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Concerned about your child's development? What to expect after your initial evaluation (Part 2)

Henry shows off his baby signs.
Henry shows off his baby signs.
Photo by Jessica McMaken

The first article in this series discussed how to schedule a free developmental evaluation for your child if you have concerns about his development. This article will let you know what you can expect after the evaluation if your child qualifies to receive services.

If the early intervention team determines that your child qualifies to receive developmental support services you will proceed to develop an Individualized Family Service Plan (for kids under 3) or an Individualized Education Plan (for kids 3 and over). This document will spell out the specific services that your child is qualified for and how he will receive them.

For children under 3, services are typically provided in your home. The appropriate therapist (speech language therapist, occupational therapist, physical therapist, or special educator) will come to your home and provide one hour of therapy a week. These sessions are really more about teaching you, the parent, intervention strategies that you can use in your home to address the concerns you have about your child's development. And don't worry, you won't have to make time to "do therapy" with your child. A key part of early intervention services is teaching parents how to use every day routines and activities to work on promoting developmental skills. There is no charge for these services.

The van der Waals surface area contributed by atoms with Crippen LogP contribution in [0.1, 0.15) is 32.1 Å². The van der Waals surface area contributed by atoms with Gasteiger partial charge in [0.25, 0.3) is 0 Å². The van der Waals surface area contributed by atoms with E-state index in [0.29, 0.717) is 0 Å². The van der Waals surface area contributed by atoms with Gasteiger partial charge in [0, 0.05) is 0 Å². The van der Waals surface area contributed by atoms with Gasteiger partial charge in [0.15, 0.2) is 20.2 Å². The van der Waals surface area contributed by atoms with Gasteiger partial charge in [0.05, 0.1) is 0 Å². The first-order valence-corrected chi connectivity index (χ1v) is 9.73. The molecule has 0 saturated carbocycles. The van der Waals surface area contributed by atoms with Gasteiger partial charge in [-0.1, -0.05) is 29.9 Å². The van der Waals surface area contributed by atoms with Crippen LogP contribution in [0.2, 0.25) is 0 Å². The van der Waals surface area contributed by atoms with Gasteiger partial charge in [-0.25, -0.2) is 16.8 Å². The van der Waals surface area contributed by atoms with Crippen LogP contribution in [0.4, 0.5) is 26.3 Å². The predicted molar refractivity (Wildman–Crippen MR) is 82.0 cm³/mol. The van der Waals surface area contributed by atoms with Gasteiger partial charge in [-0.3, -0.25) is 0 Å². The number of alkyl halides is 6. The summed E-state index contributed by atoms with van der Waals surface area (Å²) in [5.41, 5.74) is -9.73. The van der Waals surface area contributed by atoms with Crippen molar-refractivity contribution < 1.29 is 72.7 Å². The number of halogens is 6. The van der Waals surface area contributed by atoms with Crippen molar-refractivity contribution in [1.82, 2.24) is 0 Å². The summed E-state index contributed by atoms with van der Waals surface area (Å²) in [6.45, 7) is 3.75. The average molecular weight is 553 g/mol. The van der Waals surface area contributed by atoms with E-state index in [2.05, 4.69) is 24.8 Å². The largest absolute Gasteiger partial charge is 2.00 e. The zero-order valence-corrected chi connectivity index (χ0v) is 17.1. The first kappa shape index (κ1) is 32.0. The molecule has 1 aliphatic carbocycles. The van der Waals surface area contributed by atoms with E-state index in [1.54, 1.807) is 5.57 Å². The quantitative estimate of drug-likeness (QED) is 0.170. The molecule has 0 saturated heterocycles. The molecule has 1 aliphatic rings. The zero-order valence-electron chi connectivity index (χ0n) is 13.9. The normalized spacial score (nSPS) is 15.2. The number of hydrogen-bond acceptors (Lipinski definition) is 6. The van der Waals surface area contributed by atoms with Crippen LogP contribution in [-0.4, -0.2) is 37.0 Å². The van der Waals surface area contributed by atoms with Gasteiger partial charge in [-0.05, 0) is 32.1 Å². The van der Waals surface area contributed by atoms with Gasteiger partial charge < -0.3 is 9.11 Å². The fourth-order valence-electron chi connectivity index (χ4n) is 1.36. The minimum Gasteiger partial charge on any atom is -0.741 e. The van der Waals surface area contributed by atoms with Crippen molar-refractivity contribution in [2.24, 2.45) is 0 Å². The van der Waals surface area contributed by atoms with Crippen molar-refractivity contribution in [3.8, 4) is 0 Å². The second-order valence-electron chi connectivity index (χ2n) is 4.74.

For children over 3, services are typically provided at a neighborhood school in a preschool classroom. The classroom will be made up of other children receiving intervention services as well as children with no special developmental concerns. In this situation, therapists work with the teachers to design a curriculum that promotes skill development in the areas of concern for your child. Your child will participate in the classroom just like any other child and will receive the benefits of a high quality preschool environment in addition to whatever extra support he may need. Again, if your child qualifies for special education services, there is no charge for these services.

It is also important to know that you will have the right to decline services if you do not feel they are appropriate for you child. You also have the right to seek a second opinion from a private specialist (you will be responsible for the cost of the private evaluation). Participating in the free evaluation through your school district does not obligate you to commit to any further services.

So if you have concerns about your child's development, go ahead and call to schedule your evaluation. If your child is experiencing developmental delays, early intervention can help get him back on track quickly. And if he's not, you've gained valuable peace of mind at no cost.

For more information:

See the first article in this series to find out who to contact to schedule a free developmental evaluation for your child. 

For more information about your child's development:

Developmental Milestones For Your Child's First Five Years